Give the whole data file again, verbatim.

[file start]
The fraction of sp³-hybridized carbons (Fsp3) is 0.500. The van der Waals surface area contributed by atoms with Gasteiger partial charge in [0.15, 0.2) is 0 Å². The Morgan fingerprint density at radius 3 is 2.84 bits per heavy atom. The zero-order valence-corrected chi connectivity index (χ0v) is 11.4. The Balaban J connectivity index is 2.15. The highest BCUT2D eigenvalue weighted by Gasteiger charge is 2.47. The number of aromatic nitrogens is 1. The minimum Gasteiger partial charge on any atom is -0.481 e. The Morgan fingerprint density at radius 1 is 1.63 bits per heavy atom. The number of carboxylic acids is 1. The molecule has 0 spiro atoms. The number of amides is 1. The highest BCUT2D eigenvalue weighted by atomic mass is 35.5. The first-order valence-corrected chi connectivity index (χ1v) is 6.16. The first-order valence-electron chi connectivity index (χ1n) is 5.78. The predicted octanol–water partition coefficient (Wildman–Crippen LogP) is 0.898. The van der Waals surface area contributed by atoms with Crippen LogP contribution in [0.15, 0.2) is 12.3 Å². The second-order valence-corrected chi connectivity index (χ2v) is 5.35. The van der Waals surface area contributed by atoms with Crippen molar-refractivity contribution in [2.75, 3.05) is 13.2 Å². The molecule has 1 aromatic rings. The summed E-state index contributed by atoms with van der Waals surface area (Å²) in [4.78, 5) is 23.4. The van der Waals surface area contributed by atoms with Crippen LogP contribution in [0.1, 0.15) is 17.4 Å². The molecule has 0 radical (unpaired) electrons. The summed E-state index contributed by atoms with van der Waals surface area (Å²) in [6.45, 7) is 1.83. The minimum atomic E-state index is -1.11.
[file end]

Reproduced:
The fraction of sp³-hybridized carbons (Fsp3) is 0.500. The van der Waals surface area contributed by atoms with Gasteiger partial charge in [0.15, 0.2) is 0 Å². The Morgan fingerprint density at radius 3 is 2.84 bits per heavy atom. The zero-order valence-corrected chi connectivity index (χ0v) is 11.4. The Balaban J connectivity index is 2.15. The highest BCUT2D eigenvalue weighted by Gasteiger charge is 2.47. The number of aromatic nitrogens is 1. The minimum Gasteiger partial charge on any atom is -0.481 e. The Morgan fingerprint density at radius 1 is 1.63 bits per heavy atom. The number of carboxylic acids is 1. The molecule has 0 spiro atoms. The number of amides is 1. The highest BCUT2D eigenvalue weighted by atomic mass is 35.5. The first-order valence-corrected chi connectivity index (χ1v) is 6.16. The first-order valence-electron chi connectivity index (χ1n) is 5.78. The predicted octanol–water partition coefficient (Wildman–Crippen LogP) is 0.898. The van der Waals surface area contributed by atoms with Crippen LogP contribution in [0.15, 0.2) is 12.3 Å². The second-order valence-corrected chi connectivity index (χ2v) is 5.35. The van der Waals surface area contributed by atoms with Crippen molar-refractivity contribution in [2.75, 3.05) is 13.2 Å². The molecule has 1 aromatic rings. The summed E-state index contributed by atoms with van der Waals surface area (Å²) in [4.78, 5) is 23.4. The van der Waals surface area contributed by atoms with Crippen LogP contribution in [0.1, 0.15) is 17.4 Å². The molecule has 0 radical (unpaired) electrons. The summed E-state index contributed by atoms with van der Waals surface area (Å²) in [6.45, 7) is 1.83. The minimum atomic E-state index is -1.11.